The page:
A team from the University of Geneva shows that underestimating battery autonomy is a major psychological barrier to buying an electric car. What are the barriers to the adoption of electric cars? Although the main financial and technological obstacles have been removed, their market share still needs to increase.

Health - Life Sciences - 17.05.2022
Change of temperature causes whole body reprogramming
Scientists have discovered that changes in temperature cause marked and organ-specific effects in all tissues. Human beings, like most organisms, are constantly exposed to alternating colder or warmer temperatures. These environmental variations cause striking metabolic effects and require constant adaptations.

Life Sciences - 13.05.2022
Our cells take their ease in the curves
A team from the University of Geneva shows that cells that make up our tissues increase in volume when tissues bend. A key discovery for the culture of in vitro organs. "Sheet" of curved cells in the form of a tube: the cells initially organized flat were forced to curl. (c) Aurélien Roux How do our cells organize themselves to give their final shape to our organs? The answer lies in morphogenesis, the set of mechanisms that regulate their distribution in space during embryonic development.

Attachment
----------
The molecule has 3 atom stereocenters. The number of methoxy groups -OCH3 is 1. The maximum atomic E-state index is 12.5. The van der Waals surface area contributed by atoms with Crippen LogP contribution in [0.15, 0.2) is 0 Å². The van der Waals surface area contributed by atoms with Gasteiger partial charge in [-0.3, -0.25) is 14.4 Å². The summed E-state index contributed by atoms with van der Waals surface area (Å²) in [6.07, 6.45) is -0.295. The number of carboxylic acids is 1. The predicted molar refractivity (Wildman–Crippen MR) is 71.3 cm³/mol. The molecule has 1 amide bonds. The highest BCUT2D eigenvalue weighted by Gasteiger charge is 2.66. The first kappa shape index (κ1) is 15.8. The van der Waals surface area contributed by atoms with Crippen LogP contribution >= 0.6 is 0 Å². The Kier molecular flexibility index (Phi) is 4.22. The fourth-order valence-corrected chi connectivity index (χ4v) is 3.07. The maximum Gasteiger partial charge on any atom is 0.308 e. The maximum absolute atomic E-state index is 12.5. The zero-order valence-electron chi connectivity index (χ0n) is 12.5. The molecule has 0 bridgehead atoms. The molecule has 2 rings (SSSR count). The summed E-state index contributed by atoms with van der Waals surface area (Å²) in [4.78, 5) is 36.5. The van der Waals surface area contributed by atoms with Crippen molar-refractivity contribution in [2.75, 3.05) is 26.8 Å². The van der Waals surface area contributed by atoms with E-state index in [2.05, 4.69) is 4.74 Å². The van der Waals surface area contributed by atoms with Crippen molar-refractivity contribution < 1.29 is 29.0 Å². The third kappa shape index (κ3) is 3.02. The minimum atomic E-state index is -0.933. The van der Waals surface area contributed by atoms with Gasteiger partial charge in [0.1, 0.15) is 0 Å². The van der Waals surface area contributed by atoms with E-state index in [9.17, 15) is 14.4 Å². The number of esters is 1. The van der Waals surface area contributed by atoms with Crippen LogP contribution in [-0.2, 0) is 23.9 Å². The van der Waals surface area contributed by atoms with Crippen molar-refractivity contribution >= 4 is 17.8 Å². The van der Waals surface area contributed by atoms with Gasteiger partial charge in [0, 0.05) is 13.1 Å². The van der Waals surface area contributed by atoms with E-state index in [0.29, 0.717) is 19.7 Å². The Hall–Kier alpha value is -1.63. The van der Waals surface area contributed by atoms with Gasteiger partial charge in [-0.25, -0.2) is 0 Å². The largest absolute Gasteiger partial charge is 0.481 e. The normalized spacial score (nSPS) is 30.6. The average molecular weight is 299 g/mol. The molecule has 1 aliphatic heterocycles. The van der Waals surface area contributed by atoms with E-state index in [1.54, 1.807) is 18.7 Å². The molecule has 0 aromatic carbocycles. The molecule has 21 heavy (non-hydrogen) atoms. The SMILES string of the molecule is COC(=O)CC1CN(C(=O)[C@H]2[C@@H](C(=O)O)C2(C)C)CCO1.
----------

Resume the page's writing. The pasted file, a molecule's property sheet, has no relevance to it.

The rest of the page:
Earth Sciences - Environment - 09.05.2022
Failed eruptions are at the origin of copper deposits
Failed eruptions are at the origin of copper deposits
Scientists reveal a surprising mechanism in the formation of copper deposits, an essential metal for the energy transition. Copper is one of the most widely used metals on the planet today due to its electrical and thermal conduction properties. The greatest natural resources of this metal are the so-called "porphyry" deposits that come from magmas deep in the Earth.

Life Sciences - Health - 25.04.2022
Palmitoylation, a new target for anti-cancer drugs
Palmitoylation, a new target for anti-cancer drugs
By developing a tool to visualize the membrane association and activation status of normal and oncogenic proteins, scientists at the University of Geneva have established the basis for innovative drug discovery. Peripheral membrane proteins have the particularity of temporarily binding to cell membranes, a necessary step for them to be able to fulfil their biological function.

Health - Pharmacology - 25.04.2022
Retina is not sparged by SARS-CoV-2
Retina is not sparged by SARS-CoV-2
The list of diseases caused by SARS-CoV-2 infection is growing and now includes the retina. This is what suggest a prospective study by the Geneva University Hospitals (HUG) and the University of Geneva. The list of diseases caused by SARS-CoV-2 infection is growing and now includes the retina. This is what suggest a prospective study by the Geneva University Hospitals (HUG) and the University of Geneva , in collaboration with the Adolphe de Rothschild Memorial Clinical Research Center for Ophthalmology.

Physics - Chemistry - 20.04.2022
Revolutionary images of the birth of crystals
Revolutionary images of the birth of crystals
A team from the UNIGE has succeeded in visualizing crystal nucleation - the stage that precedes crystallization - that was invisible until now. At the interface between chemistry and physics, the process of crystallization is omnipresent in nature and industry. It is the basis for the formation of snowflakes but also of certain active ingredients used in pharmacology.